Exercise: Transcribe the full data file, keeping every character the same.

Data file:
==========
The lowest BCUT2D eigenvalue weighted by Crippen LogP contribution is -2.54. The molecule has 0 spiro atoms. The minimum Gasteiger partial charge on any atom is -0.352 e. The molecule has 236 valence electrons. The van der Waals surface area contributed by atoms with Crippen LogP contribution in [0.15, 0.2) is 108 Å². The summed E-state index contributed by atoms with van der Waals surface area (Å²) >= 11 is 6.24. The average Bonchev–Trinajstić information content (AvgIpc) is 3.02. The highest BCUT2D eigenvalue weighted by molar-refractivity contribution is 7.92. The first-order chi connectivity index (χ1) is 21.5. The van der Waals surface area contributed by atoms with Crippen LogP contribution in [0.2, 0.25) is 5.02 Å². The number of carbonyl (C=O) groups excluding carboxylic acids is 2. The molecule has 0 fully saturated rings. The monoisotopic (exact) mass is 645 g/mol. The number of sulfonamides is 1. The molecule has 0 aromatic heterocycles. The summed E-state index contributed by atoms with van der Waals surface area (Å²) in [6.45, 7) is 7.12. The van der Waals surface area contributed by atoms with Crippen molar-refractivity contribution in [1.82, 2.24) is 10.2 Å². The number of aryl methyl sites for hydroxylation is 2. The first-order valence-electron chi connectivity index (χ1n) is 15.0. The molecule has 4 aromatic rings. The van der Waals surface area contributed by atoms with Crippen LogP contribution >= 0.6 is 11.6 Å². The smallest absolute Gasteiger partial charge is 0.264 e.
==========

The lowest BCUT2D eigenvalue weighted by Crippen LogP contribution is -2.54. The molecule has 0 spiro atoms. The minimum Gasteiger partial charge on any atom is -0.352 e. The molecule has 236 valence electrons. The van der Waals surface area contributed by atoms with Crippen LogP contribution in [0.15, 0.2) is 108 Å². The summed E-state index contributed by atoms with van der Waals surface area (Å²) >= 11 is 6.24. The average Bonchev–Trinajstić information content (AvgIpc) is 3.02. The highest BCUT2D eigenvalue weighted by molar-refractivity contribution is 7.92. The first-order chi connectivity index (χ1) is 21.5. The van der Waals surface area contributed by atoms with Crippen LogP contribution in [0.2, 0.25) is 5.02 Å². The number of carbonyl (C=O) groups excluding carboxylic acids is 2. The molecule has 0 fully saturated rings. The monoisotopic (exact) mass is 645 g/mol. The number of sulfonamides is 1. The molecule has 0 aromatic heterocycles. The summed E-state index contributed by atoms with van der Waals surface area (Å²) in [6.45, 7) is 7.12. The van der Waals surface area contributed by atoms with Crippen molar-refractivity contribution in [1.82, 2.24) is 10.2 Å². The number of aryl methyl sites for hydroxylation is 2. The first-order valence-electron chi connectivity index (χ1n) is 15.0. The molecule has 4 aromatic rings. The van der Waals surface area contributed by atoms with Crippen LogP contribution >= 0.6 is 11.6 Å². The smallest absolute Gasteiger partial charge is 0.264 e.